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Helping you find a career as a Press Officer

A press officer deals with any media interaction their company or organisation is involved in. This can involve responding to journalists, sending out press packs to newspapers, monitoring their companies exposure in the media and working on specific campaigns.


What does a Press Officer do?
Although a press officer's day is shaped by the immediate needs of the company, a typical day would involve a selection of:

  • Checking emails and responding to enquiries from the media

  • Compiling press releases

  • Attracting the interest of journalists by sending them press releases and ideas for articles/ features

  • Maintaining social media pages

  • Developing and implementing media campaigns

  • Regularly monitor press coverage of the company and deliver evaluations of this

  • Editing media statements and advising staff who will be delivering them

  • Liaising with the media, especially during controversial events or negative press

  • Acting as the on call press officer to deal with urgent enquiries outside of office hours (normally shared on a rota basis)
What hours does a Press Officer typically do?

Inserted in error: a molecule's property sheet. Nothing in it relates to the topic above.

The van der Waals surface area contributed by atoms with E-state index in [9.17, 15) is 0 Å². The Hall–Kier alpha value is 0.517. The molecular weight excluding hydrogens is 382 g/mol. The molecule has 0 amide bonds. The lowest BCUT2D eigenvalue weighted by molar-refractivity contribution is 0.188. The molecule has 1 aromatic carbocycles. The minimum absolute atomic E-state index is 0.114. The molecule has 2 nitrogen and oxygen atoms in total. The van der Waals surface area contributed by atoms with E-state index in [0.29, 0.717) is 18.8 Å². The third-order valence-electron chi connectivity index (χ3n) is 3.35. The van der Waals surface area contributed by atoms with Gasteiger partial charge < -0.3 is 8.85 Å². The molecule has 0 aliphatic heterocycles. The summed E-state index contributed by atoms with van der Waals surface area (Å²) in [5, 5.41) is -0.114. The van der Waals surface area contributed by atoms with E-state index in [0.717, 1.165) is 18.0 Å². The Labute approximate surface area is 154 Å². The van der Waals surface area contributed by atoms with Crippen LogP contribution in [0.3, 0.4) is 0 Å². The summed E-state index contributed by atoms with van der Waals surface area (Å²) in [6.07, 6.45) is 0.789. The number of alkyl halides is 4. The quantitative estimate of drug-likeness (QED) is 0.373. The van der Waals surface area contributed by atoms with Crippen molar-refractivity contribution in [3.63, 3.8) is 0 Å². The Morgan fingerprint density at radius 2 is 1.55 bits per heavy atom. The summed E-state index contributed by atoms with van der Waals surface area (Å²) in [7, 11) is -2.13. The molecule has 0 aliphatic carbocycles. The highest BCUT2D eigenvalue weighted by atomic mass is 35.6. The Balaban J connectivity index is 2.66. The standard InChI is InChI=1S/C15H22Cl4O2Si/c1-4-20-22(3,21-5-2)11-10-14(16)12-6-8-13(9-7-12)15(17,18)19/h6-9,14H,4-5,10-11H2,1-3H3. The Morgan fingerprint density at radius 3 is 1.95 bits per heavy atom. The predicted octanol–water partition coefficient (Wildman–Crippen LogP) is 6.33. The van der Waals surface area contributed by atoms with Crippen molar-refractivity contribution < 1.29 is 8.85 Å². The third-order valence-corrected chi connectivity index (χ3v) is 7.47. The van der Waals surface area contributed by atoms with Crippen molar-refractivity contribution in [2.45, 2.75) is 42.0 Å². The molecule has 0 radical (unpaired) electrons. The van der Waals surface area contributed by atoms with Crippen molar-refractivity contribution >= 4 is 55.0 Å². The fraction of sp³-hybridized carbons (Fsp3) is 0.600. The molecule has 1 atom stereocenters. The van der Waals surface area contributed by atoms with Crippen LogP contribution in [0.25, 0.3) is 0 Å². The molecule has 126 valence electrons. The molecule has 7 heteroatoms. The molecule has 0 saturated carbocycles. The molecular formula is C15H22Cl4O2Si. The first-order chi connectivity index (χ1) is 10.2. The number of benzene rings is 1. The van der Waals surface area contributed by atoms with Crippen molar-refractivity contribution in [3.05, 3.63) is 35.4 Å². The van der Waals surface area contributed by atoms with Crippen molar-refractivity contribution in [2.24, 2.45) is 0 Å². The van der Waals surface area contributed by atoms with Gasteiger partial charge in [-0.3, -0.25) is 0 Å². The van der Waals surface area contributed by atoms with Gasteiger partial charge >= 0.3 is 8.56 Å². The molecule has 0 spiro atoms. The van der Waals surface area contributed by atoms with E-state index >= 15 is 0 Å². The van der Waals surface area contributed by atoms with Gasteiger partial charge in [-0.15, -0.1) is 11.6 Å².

As a press officer you'd typically work the core office hours of 9am–5.30pm. However, press officers are also required to attend events or deal with media enquiries outside of these hours, often involving some evening or weekend commitment.
What environment is a Press Officer based in?
Typically office based, but will also involve attending various events outside of the office.
How much does a Press Officer travel?
Although press officers spend much of their time in the office, there is an expectation that they will also attend media events. For smaller companies this can mean travelling across town, whilst for bigger multinational companies this could mean travelling across the UK or even overseas.
How much does a Press Officer get paid?
Junior press officers can expect between £15,000 and £40,000 a year, with the highest salaries typically being paid to those who work in the private sector.

If you later go on to become a senior press officer, you can then expect an increase to between £40,000 and £60,000 a year, again with the higher salaries going to private sector press officers.
What qualifications does a Press Officer need?
Due to the competitive nature of the industry, companies expect an undergraduate degree as well as, ideally, some degree of work experience or internship.

For companies that operate across seas, having a qualification in another language is also often really useful.
Useful subjects to study at school & university
Technically, any subject will be accepted when applying for a press officer position. However, a few subjects can help you to stand out:
  • English

  • Journalism

  • Media Studies

  • Public Relations
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